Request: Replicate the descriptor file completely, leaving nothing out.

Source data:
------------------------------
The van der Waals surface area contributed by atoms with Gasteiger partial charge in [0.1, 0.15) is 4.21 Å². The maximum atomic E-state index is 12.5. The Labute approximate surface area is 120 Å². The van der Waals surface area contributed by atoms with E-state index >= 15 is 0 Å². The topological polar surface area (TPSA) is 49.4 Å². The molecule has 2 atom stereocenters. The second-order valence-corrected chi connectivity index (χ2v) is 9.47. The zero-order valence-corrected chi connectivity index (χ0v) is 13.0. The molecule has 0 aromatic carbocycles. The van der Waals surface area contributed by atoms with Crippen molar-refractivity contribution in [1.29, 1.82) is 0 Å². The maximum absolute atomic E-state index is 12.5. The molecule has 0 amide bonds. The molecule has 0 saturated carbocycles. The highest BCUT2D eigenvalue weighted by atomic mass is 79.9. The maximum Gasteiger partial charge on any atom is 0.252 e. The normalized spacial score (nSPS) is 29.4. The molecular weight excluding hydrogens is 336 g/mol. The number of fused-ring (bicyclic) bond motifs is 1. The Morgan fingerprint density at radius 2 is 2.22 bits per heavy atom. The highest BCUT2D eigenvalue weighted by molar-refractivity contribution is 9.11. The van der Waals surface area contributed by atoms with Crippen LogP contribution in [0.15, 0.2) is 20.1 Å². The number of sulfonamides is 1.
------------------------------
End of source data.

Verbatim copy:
The van der Waals surface area contributed by atoms with Gasteiger partial charge in [0.1, 0.15) is 4.21 Å². The maximum atomic E-state index is 12.5. The Labute approximate surface area is 120 Å². The van der Waals surface area contributed by atoms with E-state index >= 15 is 0 Å². The topological polar surface area (TPSA) is 49.4 Å². The molecule has 2 atom stereocenters. The second-order valence-corrected chi connectivity index (χ2v) is 9.47. The zero-order valence-corrected chi connectivity index (χ0v) is 13.0. The molecule has 0 aromatic carbocycles. The van der Waals surface area contributed by atoms with Crippen molar-refractivity contribution in [1.29, 1.82) is 0 Å². The maximum absolute atomic E-state index is 12.5. The molecule has 0 amide bonds. The molecule has 0 saturated carbocycles. The highest BCUT2D eigenvalue weighted by atomic mass is 79.9. The maximum Gasteiger partial charge on any atom is 0.252 e. The normalized spacial score (nSPS) is 29.4. The molecular weight excluding hydrogens is 336 g/mol. The number of fused-ring (bicyclic) bond motifs is 1. The Morgan fingerprint density at radius 2 is 2.22 bits per heavy atom. The highest BCUT2D eigenvalue weighted by molar-refractivity contribution is 9.11. The van der Waals surface area contributed by atoms with Crippen LogP contribution in [0.15, 0.2) is 20.1 Å². The number of sulfonamides is 1.